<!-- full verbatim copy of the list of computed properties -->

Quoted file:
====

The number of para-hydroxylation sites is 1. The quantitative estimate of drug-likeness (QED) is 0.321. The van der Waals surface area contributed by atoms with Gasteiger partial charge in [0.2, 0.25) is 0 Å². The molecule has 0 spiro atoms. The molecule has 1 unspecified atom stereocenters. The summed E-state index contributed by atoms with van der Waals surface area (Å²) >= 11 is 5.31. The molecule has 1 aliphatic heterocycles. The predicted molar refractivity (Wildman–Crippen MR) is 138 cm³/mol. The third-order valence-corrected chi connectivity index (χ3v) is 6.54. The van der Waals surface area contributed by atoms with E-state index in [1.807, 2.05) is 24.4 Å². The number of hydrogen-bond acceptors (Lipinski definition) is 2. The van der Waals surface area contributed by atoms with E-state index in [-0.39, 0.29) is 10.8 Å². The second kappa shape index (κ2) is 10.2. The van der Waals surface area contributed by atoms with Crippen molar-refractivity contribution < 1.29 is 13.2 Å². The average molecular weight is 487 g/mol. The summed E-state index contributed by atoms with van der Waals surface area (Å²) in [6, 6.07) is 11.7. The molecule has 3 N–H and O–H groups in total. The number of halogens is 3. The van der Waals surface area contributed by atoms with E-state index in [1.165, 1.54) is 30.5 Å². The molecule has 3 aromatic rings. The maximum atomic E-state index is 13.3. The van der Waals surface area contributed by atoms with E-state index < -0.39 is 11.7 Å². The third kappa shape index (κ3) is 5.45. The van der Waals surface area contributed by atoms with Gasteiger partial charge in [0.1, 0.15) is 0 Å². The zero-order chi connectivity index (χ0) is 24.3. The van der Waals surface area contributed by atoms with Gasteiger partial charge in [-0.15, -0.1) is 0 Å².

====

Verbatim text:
The number of para-hydroxylation sites is 1. The quantitative estimate of drug-likeness (QED) is 0.321. The van der Waals surface area contributed by atoms with Gasteiger partial charge in [0.2, 0.25) is 0 Å². The molecule has 0 spiro atoms. The molecule has 1 unspecified atom stereocenters. The summed E-state index contributed by atoms with van der Waals surface area (Å²) >= 11 is 5.31. The molecule has 1 aliphatic heterocycles. The predicted molar refractivity (Wildman–Crippen MR) is 138 cm³/mol. The third-order valence-corrected chi connectivity index (χ3v) is 6.54. The van der Waals surface area contributed by atoms with E-state index in [1.807, 2.05) is 24.4 Å². The number of hydrogen-bond acceptors (Lipinski definition) is 2. The van der Waals surface area contributed by atoms with E-state index in [-0.39, 0.29) is 10.8 Å². The second kappa shape index (κ2) is 10.2. The van der Waals surface area contributed by atoms with Crippen molar-refractivity contribution < 1.29 is 13.2 Å². The average molecular weight is 487 g/mol. The summed E-state index contributed by atoms with van der Waals surface area (Å²) in [6, 6.07) is 11.7. The molecule has 3 N–H and O–H groups in total. The number of halogens is 3. The van der Waals surface area contributed by atoms with E-state index in [1.165, 1.54) is 30.5 Å². The molecule has 3 aromatic rings. The maximum atomic E-state index is 13.3. The van der Waals surface area contributed by atoms with E-state index < -0.39 is 11.7 Å². The third kappa shape index (κ3) is 5.45. The van der Waals surface area contributed by atoms with Gasteiger partial charge in [0.1, 0.15) is 0 Å². The zero-order chi connectivity index (χ0) is 24.3. The van der Waals surface area contributed by atoms with Gasteiger partial charge in [-0.15, -0.1) is 0 Å².